Rational Equations

Rational Equations Solving Rational Equations is much easier if we get rid of the fractions. l But is that allowed? If so, why have I been dealing with them for so long? ? l

Rational Equations l l We can get rid of fractions in EQUATIONS like this one: by using the “Multiplication Property of Equality. ”

Rational Equations l l Multiply BOTH SIDES of the EQUATION by the LCD. Both denominators are already factored. The LCD is (r - 3)(r + 3).

Rational Equations l Now the denominators cancel: l Solve the remaining equation:

Rational Equations l l WE MUST CHECK THE SOLUTION!! Because the original problem contained fractions, we must check to be sure that the solution won’t make the denominator equal zero. Solutions that make the denominator equal zero are not allowed, they are called EXTRANEOUS SOLUTIONS.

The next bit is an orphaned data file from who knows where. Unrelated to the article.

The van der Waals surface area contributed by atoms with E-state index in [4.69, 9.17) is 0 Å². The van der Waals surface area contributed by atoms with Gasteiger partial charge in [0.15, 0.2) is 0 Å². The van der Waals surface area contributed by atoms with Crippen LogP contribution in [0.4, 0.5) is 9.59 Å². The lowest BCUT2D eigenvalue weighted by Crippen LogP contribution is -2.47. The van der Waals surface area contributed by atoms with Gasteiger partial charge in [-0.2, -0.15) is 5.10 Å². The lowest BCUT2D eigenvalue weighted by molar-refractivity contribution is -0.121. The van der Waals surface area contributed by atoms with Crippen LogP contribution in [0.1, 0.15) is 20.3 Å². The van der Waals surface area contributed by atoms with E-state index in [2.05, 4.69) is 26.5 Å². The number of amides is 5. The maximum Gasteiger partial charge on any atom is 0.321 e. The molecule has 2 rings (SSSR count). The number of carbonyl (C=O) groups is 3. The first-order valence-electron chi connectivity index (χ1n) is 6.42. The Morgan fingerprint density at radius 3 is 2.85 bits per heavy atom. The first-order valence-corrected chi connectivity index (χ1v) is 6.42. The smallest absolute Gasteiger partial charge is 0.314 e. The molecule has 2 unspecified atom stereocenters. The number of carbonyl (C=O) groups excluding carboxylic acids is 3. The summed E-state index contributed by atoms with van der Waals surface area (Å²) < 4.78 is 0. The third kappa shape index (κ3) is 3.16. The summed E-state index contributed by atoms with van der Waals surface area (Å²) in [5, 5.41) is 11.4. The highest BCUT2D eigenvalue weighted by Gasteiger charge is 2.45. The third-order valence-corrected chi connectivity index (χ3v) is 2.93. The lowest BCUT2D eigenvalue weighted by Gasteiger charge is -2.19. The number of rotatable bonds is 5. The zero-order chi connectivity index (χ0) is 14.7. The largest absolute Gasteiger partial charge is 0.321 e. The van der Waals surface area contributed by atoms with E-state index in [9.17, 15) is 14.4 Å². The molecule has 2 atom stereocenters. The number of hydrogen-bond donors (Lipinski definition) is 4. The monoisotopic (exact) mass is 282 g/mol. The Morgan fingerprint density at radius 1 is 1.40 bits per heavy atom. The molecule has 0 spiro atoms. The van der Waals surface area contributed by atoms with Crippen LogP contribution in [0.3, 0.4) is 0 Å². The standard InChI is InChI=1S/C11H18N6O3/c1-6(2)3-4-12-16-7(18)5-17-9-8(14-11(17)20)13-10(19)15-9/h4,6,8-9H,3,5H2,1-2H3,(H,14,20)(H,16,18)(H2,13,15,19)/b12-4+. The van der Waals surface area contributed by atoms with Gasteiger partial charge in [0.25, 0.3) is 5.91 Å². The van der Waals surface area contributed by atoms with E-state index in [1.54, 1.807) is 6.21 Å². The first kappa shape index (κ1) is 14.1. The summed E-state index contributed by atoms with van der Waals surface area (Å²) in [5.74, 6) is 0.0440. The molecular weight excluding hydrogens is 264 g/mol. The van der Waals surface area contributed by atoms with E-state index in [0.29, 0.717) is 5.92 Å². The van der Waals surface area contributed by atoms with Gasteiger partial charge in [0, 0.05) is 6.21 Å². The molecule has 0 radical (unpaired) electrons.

Rational Equations l Substitute the solution, r =15 into the original equation: This solution checks out fine.

Rational Equations l l This equation has three fractions: Consider all three fractions in the LCD. Be sure all denominators are factored.

Rational Equations l Multiply both sides by the LCD: 6(x-2) l Must distribute on the right side:

Rational Equations l Cancel and solve the equation: 2

Rational Equations l Check both solutions in the original equation: x = 2 is NOT a solution! √ x = 2/5 IS a solution!

Rational Equations l l If we can get rid of fractions when they are in equations, why can’t we always get rid of them? The “Multiplication Property of Equality” (multiplying the same term on both sides of an equation) is only true for equations balanced around an = sign.